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John H. Hollman, Nicholas J. Beise, Michelle L. Fischer, and Taylor L. Stecklein

muscles may contribute to movement coordination deficits associated with lower-extremity injuries. As examples, gluteus maximus recruitment correlates inversely with knee valgus during single-limb step-downs 15 and partially modulates transverse-plane hip and frontal-plane knee kinematics during a jump

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James W. Youdas, Kady E. Adams, John E. Bertucci, Koel J. Brooks, Meghan M. Nelson, and John H. Hollman

Context:

No published studies have compared muscle activation levels simultaneously for the gluteus maximus and medius muscles of stance and moving limbs during standing hip-joint strengthening while using elastic-tubing resistance.

Objective:

To quantify activation levels bilaterally of the gluteus maximus and medius during resisted lower-extremity standing exercises using elastic tubing for the cross-over, reverse cross-over, front-pull, and back-pull exercise conditions.

Design:

Repeated measures.

Setting:

Laboratory.

Participants:

26 active and healthy people, 13 men (25 ± 3 y) and 13 women (24 ± 1 y).

Intervention:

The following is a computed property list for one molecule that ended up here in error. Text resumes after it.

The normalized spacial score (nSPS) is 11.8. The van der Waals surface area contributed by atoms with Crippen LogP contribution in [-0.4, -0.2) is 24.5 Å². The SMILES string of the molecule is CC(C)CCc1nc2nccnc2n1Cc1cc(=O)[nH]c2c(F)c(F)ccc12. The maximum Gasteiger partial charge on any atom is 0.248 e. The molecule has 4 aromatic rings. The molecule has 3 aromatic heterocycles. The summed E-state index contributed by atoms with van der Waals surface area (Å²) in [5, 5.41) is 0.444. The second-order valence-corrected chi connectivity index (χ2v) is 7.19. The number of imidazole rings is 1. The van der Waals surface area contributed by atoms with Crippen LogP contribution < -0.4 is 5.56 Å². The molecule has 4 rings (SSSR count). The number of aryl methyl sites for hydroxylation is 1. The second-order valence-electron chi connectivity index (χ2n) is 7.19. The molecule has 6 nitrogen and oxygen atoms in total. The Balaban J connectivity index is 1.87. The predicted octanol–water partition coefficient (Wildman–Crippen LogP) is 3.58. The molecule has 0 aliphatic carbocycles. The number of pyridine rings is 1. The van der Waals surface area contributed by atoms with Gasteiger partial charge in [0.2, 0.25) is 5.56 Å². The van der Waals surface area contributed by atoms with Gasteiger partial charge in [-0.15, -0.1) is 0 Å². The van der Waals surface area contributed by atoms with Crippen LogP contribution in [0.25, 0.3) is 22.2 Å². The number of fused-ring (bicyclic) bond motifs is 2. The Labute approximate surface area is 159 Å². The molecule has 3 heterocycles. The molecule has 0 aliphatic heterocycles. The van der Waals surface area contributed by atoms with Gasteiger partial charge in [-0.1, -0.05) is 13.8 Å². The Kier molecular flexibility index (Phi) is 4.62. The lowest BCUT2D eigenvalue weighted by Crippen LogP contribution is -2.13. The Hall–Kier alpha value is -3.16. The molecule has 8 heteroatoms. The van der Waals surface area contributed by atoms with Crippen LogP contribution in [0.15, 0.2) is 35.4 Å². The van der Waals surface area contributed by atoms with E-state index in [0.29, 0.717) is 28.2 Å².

Subjects completed 3 consecutive repetitions of lower-extremity exercises in random order.

Main Outcome Measures:

Surface electromyographic (EMG) signals were normalized to peak activity in the maximum voluntary isometric contraction (MVIC) trial and expressed as a percentage. Magnitudes of EMG recruitment were analyzed with a 2 × 4 repeated-measures ANOVA for each muscle (α = .05).

Results:

For the gluteus maximus an interaction between exercise and limb factor was significant (F 3,75 = 21.5; P < .001). The moving-limb gluteus maximus was activated more than the stance limb's during the back-pull exercise (P < .001), and moving-limb gluteus maximus muscle recruitment was greater for the back-pull exercise than for the cross-over, reverse cross-over, and front-pull exercises (P < .001). For the gluteus medius an interaction between exercise and limb factor was significant (F 3,75 = 3.7; P < .03). Gluteus medius muscle recruitment (% MVIC) was greater in the stance limb than moving limb when performing the front-pull exercise (P < .001). Moving-limb gluteus medius muscle recruitment was greater for the reverse cross-over exercise than for the cross-over, front-pull, and back-pull exercises (P < .001).